FRYE, HERMAN NORTHROP, university teacher, literary and social critic, essayist, and editor; b. 14 July 1912 in Sherbrooke, Que., third and youngest surviving child of Herman Edward Frye and Catharine (Cassie) Maud M. Howard; m. first 24 Aug. 1937 Helen Gertrude Kemp (d. 4 Aug. 1986) in Toronto; m. secondly there 27 July 1988 Elizabeth Eedy, widow of former mp James Elisha Brown; there were no children; d. there 23 Jan. 1991.
Northrop Frye is one of the few 20th-century literary critics in the English-speaking world whose name is likely to last. From the beginning, he wrote with authority and a voice of his own – crisp, witty, aphoristic. (“Good books may instruct, but bad ones are more likely to inspire,” he told a Modern Language Association audience in 1987.) He “is certainly the finest prose writer among modern critics,” said British critic Frank Kermode in the 1980s. “He has the expository force and some of the wit of Shaw.” Frye had no patience with sloth or pretentiousness, especially in the arts or in criticism, where a little knowledge is a dangerous thing. He made his reputation with his first two books, published in 1947 and 1957, to which he eventually added 19 more. The standard bibliographies also list 15 books edited, as well as some 300 essays and book chapters, exclusive of reviews and interviews. Yet such quantity in itself indicates little of the reason for Frye’s eminence. It is the rigour and comprehensiveness of his judgements and critical structures, his ability to go to the heart of an argument and reshape it from within, his gift for clarifying perennial literary and other problems by mapping lines of thought and feeling, his encyclopedic range of exact knowledge. Governing all his formidable intelligence was a passionate commitment to his vocation and to the arts.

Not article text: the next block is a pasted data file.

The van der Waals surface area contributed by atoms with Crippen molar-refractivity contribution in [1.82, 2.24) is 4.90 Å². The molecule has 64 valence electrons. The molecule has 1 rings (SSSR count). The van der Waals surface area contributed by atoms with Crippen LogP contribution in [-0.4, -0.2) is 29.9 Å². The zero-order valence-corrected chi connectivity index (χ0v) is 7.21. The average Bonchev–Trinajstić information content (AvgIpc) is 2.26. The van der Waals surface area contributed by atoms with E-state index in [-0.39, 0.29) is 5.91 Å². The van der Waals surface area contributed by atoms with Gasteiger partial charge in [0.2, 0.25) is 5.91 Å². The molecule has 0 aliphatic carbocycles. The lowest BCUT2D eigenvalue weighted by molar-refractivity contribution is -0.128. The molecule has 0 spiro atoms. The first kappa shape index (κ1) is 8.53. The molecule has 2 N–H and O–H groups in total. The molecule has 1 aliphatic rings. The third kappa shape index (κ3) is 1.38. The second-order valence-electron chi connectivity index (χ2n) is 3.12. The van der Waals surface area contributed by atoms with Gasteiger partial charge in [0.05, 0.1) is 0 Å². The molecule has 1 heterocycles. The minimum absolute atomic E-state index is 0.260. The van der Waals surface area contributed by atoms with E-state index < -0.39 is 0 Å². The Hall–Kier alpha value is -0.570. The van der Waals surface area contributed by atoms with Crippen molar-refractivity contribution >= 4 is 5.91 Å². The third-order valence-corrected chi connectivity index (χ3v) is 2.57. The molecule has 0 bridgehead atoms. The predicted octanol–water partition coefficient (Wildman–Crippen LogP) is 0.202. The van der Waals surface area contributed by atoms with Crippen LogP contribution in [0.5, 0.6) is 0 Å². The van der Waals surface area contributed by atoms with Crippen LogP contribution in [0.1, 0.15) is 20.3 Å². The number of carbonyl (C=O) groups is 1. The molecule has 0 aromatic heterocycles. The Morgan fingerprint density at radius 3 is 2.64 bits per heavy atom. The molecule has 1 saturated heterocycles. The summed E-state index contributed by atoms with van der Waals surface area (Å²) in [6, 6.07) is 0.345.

One reason for this powerful intelligence was simply that Frye took art seriously, including verbal art. He used words in a way that chastens most writers and speakers; that is, with the precision of a good poet. Logic, grammar, and rhetoric – he liked this old division of verbal knowledge – dance in harmony in his work. Time and again, he challenged his readers to examine their terms: “literature,” “metaphor,” “thinking,” “Canadian identity,” “Canadian unity.” He knew the great power of words and especially that of metaphor, buried or above ground, in shaping intellectual and emotional responses. Because of this power, knowledge of the outstanding wordsmiths is crucial, a conviction that shaped Frye’s views on education. Literature for him was a focus of energy: “I think of literature as a specific field of imaginative activity,” he told an audience at Smith College in Massachusetts in 1985, “but the metaphor of ‘field’ I have in mind is something like a magnetic field, a focus of energy, not a farmer’s field with a fence around it.”
It is not surprising that Frye was one of the rare critics held in high esteem by writers of the first order around the world. After the publication of Anatomy of criticism in 1957, his influence was enormous, especially in North America. It diminished throughout the 1970s with the growing prominence of other theoretical emphases, different in kind, beginning with deconstruction. Nonetheless, his impact remained strong throughout his lifetime.
On his father’s side, Northrop Frye (he always used his second given name, abbreviated to “Norrie” by his friends) was said to have had a Puritan ancestor who emigrated from Britain to New England in the 1630s. His mother’s father, a Methodist clergyman, was intensely proud of his loyalist heritage. Herman Frye and Cassie Howard had two children before Northrop, a son, Eraytus Howard, born in 1899, and a daughter, Vera Victoria, who followed a year and a half later. (A third was stillborn or died at birth.) Herman worked as a clerk for hardware firms in Massachusetts and in Sherbrooke before attempting to establish his own business in 1915.